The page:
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There’s a new contender in the fight against the dreaded “last-mile” issue facing cities. Once you park your car, exit a subway station, or alight from your Lyft, you still need to walk to your destination — and it’s often further than most want to schlep on foot.

Previously, one approach to closing that gap has been bike-rental programs like New York’s Citi Bike or London’s Santander Cycles, with their ubiquitous bicycle stations and wallet-friendly rates. Now, Segway — the company whose “self-balancing” motorized vehicles have often been objects of ridicule — wants in on the action.

Segway acquired “e-scooter” brand CityGo last year and is planning to launch its own worldwide “electric scooter commuter network” in 2018. The scooters, developed through an Indiegogo funding campaign, have a range of about 12 miles, and can travel as fast as 15 mph. Itself acquired by China’s Ninebot in 2015, Segway announced the program, dubbed CityGo Last Mile System, at Frankfurt’s International Motor Show in September.


So why take your travels upright? “There are a few advantages over bike-sharing systems,” said Tony Ho, Segway’s vice president for global business development. “The scooters are super-compact. Compared to a bike, they don’t take up much space; you can store four or five scooters in the same footprint,” Ho said. Plus, scooters can travel where bikes can’t. “These are easier to take on the subway, for example, because they’re smaller,” Ho said. Segway also plans to build a GPS system into its CityGo scooters, taking the guesswork out of finding your final destination.

Meanwhile, bike-sharing systems have become urban fixtures worldwide since 2005, when French advertising giant JC Decaux launched Cyclocity in Lyon. Montreal’s Bixi became North America’s first large-scale bike-sharing program when it made its debut in 2009. Now popular from Berlin to Boulder to Beijing, shared-bicycle networks have changed how urban commuters get from A to B.

Ho said Segway has been obsessed with the “last-mile” challenge since the company’s founding, when it was a hush-hush initiative known as Project Ginger. “From the very beginning, at the turn of the century, [inventor] Dean Kamen meant to resolve urban congestion with a smaller footprint. Segway itself was designed to revolutionize [the] last mile of travel,” Ho said.

The scooter network aims to be cheaper to operate — and far more efficient — than bike-rental systems. Ho told TPG that European cities are on the company’s target list as early-adopters, though none have been approached. “We’d be looking at public-private partnerships, some kind of venture-backed operation, or public funding. But we want cities to get involved,” Ho said.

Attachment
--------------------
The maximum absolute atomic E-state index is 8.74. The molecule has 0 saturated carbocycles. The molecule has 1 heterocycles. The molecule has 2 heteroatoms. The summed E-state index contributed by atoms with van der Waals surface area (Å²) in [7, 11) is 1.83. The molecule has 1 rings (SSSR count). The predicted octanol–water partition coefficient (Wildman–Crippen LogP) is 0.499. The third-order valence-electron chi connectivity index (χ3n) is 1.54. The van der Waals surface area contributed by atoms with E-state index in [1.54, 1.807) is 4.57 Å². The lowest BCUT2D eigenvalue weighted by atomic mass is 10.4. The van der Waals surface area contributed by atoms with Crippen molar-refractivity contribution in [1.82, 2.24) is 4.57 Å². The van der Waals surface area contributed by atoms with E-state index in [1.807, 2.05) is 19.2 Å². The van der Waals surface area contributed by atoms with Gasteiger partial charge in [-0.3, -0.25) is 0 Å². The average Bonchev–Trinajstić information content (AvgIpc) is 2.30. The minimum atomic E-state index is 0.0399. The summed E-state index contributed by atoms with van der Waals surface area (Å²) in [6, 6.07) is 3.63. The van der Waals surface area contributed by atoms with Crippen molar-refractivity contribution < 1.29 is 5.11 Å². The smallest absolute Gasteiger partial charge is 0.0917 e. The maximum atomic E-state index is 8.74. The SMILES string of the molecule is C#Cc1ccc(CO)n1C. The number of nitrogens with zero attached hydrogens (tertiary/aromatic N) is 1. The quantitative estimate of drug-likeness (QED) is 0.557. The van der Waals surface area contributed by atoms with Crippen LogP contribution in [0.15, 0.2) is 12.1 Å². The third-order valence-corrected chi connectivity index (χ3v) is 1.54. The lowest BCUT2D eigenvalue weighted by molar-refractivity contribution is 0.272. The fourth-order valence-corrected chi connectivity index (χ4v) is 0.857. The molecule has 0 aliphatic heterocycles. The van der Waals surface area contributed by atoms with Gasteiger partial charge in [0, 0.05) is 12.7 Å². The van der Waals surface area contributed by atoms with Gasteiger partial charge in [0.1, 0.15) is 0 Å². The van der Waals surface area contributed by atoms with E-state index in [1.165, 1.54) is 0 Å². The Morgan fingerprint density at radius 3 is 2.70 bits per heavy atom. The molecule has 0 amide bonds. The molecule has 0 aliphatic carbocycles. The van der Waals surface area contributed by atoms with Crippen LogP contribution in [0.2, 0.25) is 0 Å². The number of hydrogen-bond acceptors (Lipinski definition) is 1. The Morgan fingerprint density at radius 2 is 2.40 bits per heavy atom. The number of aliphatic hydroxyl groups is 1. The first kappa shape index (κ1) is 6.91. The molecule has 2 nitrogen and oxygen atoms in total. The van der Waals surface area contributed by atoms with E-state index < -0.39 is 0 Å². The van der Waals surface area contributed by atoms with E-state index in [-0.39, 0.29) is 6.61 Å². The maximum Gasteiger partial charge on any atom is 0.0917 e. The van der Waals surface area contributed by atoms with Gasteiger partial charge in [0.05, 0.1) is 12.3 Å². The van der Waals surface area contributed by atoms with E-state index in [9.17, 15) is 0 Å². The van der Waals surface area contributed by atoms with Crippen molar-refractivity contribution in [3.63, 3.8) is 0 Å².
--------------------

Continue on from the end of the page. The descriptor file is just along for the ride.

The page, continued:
At least one transportation guru thinks the idea might have wheels. “Large cities succeed best with multiple transportation options,” said Sarah Kaufman, assistant director of New York University’s Rudin Center for Transportation, which explores transportation and infrastructure in cities.

There’s also room for Segway to learn from Citi Bike’s mistakes. “When Citi Bike launched in New York, the main opposition was not to the bike itself, but aesthetics — the advertising for Citibank that went all over the city. If the scooter network were providing something without explicit branding, it’s more likely to be fairly received,” Kaufman said. Segway’s proposed system could also become a perk for apartment and office buildings to lure tenants, Kaufman added.

Kaufman seemed surprised, however, that Ho said he has yet to consult any policy wonks, academics, or even government transportation czars about the CityGo “Last Mile” system. “I think Segway would certainly gain a lot by consulting with experts in the field, particularly people who know the specifics within each city,” she told TPG. “They’d have a pretty good idea of where their city’s going to be going in five or ten years. That’s the kind of population Segway should tap rather than going on market assumptions. And if they’re planning a dispersed network, they’ll need to work with power companies, departments of transportation and community boards.”

Could scooters replace bikes altogether? Kaufman says no, but that “there’s potential for them to co-exist.”

Ho seemed to agree. “We are ambitious, but realistic,” Ho said. “Supplementing bikes seems to be the best approach right now. We’ll let the customer pick.”

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